The complete proposed timeline then is given in Figure 5.

Figure 5: The complete Judges timeline

Alternative Chronologies

There have been many both ancient and modern attempts to solve the puzzle of the Judges chronology.  Too many to give space to here.  What I will do though is provide some insight on what is perhaps the most well known of these, that being the chronology of Bishop Ussher.  This chronology is discussed at length by Dr. Floyd Nolen Jones[3]. Ussher used dates of 1491 BC for the Exodus and 1011 BC for the fourth year of Solomon’s reign and Nolen Jones sticks with these dates.  Figure 6 shows a composite of the Ussher chronology and that of Nolen Jones, but adjusted for an Exodus in 1446 and 966 as the fourth year of Solomon’s reign which is the modern consensus following Thiele.

Figure 6: Ussher / Nolen Jones chronology for the period of the Judges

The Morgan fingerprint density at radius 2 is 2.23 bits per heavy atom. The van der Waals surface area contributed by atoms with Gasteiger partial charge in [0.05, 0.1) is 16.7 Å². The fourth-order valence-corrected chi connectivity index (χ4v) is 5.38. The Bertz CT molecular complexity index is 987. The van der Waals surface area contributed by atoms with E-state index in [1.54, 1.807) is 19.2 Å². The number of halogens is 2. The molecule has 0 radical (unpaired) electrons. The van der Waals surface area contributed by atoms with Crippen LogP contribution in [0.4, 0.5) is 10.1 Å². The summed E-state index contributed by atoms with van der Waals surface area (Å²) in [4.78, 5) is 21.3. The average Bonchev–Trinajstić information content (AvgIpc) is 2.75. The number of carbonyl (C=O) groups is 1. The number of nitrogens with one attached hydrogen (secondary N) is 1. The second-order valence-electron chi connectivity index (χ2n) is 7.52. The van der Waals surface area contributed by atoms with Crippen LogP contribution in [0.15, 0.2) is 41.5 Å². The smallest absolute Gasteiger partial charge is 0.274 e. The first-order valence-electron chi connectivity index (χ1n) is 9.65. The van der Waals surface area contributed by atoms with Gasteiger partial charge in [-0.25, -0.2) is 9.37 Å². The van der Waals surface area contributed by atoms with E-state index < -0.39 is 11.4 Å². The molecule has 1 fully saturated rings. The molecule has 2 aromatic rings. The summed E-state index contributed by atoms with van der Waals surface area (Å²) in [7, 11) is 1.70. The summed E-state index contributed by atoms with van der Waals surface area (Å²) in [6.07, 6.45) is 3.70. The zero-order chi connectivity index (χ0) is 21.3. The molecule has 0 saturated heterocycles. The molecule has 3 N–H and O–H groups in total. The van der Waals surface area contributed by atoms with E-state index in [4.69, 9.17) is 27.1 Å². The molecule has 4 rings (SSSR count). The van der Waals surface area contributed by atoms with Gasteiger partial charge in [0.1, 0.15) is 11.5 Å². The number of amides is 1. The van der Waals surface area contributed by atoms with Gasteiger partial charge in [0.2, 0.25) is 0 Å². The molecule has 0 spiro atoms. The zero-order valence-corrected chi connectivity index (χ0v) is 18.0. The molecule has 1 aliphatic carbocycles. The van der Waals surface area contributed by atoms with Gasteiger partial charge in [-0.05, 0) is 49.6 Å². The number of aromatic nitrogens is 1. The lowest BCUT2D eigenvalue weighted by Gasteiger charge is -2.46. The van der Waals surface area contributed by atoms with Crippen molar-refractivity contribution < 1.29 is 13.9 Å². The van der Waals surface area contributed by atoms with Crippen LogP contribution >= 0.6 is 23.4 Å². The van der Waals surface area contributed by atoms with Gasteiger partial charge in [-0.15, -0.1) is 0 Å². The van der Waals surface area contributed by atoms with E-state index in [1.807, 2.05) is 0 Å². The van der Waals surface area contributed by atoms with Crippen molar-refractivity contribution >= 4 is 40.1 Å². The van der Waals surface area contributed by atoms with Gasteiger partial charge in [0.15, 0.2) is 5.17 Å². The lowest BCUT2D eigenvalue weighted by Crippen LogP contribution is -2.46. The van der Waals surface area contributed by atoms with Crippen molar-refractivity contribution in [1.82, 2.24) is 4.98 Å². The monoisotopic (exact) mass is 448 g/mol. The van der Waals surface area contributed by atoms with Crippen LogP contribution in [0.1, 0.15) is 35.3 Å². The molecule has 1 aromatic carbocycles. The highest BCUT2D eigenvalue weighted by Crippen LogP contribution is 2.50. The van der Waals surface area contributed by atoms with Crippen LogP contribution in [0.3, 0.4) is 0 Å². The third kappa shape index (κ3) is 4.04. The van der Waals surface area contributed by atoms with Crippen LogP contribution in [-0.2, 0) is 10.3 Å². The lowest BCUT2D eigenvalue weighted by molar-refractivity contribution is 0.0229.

Ussher’s approach to solving the problem of the extra years was to collapse the periods of bondage and peace so that the period of bondage was included in the period of peace as shown above.  Ussher however seems to have ignored Jephthah’s letter fixing the defeat of the Ammonites 300 years after the conquest of Gilead (299 years after the beginning of the conquest of Canaan).  Consequently, Ussher has Jephthah following immediately after Jair and the continuation of his chronology is shown in grey.  Meanwhile, Nolen Jones, recognizing the hard date provided by Jephthah has a different arrangement for Jephthah and the three judges that follow him while agreeing with Ussher on Samson and nearly so on Eli.